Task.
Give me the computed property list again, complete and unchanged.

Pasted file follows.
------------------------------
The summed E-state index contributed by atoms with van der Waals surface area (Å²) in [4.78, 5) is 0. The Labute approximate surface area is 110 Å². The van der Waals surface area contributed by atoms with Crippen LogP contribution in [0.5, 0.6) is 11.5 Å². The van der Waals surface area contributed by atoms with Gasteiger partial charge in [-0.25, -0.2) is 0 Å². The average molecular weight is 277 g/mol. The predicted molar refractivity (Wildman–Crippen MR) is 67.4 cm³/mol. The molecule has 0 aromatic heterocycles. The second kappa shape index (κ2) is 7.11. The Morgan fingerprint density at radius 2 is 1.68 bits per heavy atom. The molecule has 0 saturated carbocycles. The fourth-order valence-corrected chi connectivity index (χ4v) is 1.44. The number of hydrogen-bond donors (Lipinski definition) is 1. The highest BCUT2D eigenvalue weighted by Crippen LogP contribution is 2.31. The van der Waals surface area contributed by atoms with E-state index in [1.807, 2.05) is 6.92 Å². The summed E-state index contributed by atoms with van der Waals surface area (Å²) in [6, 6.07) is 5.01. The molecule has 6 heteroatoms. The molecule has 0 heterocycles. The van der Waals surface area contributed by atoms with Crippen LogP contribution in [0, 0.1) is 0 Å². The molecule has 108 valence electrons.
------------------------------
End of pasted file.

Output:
The summed E-state index contributed by atoms with van der Waals surface area (Å²) in [4.78, 5) is 0. The Labute approximate surface area is 110 Å². The van der Waals surface area contributed by atoms with Crippen LogP contribution in [0.5, 0.6) is 11.5 Å². The van der Waals surface area contributed by atoms with Gasteiger partial charge in [-0.25, -0.2) is 0 Å². The average molecular weight is 277 g/mol. The predicted molar refractivity (Wildman–Crippen MR) is 67.4 cm³/mol. The molecule has 0 aromatic heterocycles. The second kappa shape index (κ2) is 7.11. The Morgan fingerprint density at radius 2 is 1.68 bits per heavy atom. The molecule has 0 saturated carbocycles. The fourth-order valence-corrected chi connectivity index (χ4v) is 1.44. The number of hydrogen-bond donors (Lipinski definition) is 1. The highest BCUT2D eigenvalue weighted by Crippen LogP contribution is 2.31. The van der Waals surface area contributed by atoms with E-state index in [1.807, 2.05) is 6.92 Å². The summed E-state index contributed by atoms with van der Waals surface area (Å²) in [6, 6.07) is 5.01. The molecule has 6 heteroatoms. The molecule has 0 heterocycles. The van der Waals surface area contributed by atoms with Crippen LogP contribution in [0, 0.1) is 0 Å². The molecule has 108 valence electrons.